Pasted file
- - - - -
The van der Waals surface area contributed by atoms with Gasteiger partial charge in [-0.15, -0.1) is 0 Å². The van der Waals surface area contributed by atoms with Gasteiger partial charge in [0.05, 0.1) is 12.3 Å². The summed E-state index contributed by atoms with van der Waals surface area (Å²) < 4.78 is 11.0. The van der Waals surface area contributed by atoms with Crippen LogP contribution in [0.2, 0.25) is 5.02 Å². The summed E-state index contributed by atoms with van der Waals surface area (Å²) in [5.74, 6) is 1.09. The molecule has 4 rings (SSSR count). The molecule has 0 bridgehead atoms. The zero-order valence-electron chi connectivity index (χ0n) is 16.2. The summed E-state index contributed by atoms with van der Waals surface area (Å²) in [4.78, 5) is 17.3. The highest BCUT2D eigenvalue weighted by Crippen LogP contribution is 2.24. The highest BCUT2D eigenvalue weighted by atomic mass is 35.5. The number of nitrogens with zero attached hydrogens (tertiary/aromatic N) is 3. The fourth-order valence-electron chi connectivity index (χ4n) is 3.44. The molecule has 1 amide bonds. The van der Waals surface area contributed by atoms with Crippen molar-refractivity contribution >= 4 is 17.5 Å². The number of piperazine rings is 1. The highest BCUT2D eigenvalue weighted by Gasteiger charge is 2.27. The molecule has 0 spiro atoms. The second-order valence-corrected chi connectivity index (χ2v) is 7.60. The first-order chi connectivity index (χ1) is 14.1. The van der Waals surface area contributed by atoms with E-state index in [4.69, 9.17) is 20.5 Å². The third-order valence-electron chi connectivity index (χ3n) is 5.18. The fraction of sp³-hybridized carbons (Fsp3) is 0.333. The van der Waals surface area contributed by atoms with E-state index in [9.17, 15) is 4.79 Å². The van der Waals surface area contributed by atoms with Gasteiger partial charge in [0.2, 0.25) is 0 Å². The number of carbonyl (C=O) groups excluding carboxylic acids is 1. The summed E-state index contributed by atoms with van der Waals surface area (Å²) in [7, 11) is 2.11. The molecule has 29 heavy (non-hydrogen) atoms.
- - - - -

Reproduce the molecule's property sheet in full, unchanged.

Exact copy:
The van der Waals surface area contributed by atoms with Gasteiger partial charge in [-0.15, -0.1) is 0 Å². The van der Waals surface area contributed by atoms with Gasteiger partial charge in [0.05, 0.1) is 12.3 Å². The summed E-state index contributed by atoms with van der Waals surface area (Å²) < 4.78 is 11.0. The van der Waals surface area contributed by atoms with Crippen LogP contribution in [0.2, 0.25) is 5.02 Å². The summed E-state index contributed by atoms with van der Waals surface area (Å²) in [5.74, 6) is 1.09. The molecule has 4 rings (SSSR count). The molecule has 0 bridgehead atoms. The zero-order valence-electron chi connectivity index (χ0n) is 16.2. The summed E-state index contributed by atoms with van der Waals surface area (Å²) in [4.78, 5) is 17.3. The highest BCUT2D eigenvalue weighted by Crippen LogP contribution is 2.24. The highest BCUT2D eigenvalue weighted by atomic mass is 35.5. The number of nitrogens with zero attached hydrogens (tertiary/aromatic N) is 3. The fourth-order valence-electron chi connectivity index (χ4n) is 3.44. The molecule has 1 amide bonds. The van der Waals surface area contributed by atoms with Crippen molar-refractivity contribution >= 4 is 17.5 Å². The number of piperazine rings is 1. The highest BCUT2D eigenvalue weighted by Gasteiger charge is 2.27. The molecule has 0 spiro atoms. The second-order valence-corrected chi connectivity index (χ2v) is 7.60. The first-order chi connectivity index (χ1) is 14.1. The van der Waals surface area contributed by atoms with E-state index in [4.69, 9.17) is 20.5 Å². The third-order valence-electron chi connectivity index (χ3n) is 5.18. The fraction of sp³-hybridized carbons (Fsp3) is 0.333. The van der Waals surface area contributed by atoms with E-state index in [9.17, 15) is 4.79 Å². The van der Waals surface area contributed by atoms with Gasteiger partial charge in [0.2, 0.25) is 0 Å². The number of carbonyl (C=O) groups excluding carboxylic acids is 1. The summed E-state index contributed by atoms with van der Waals surface area (Å²) in [7, 11) is 2.11. The molecule has 29 heavy (non-hydrogen) atoms.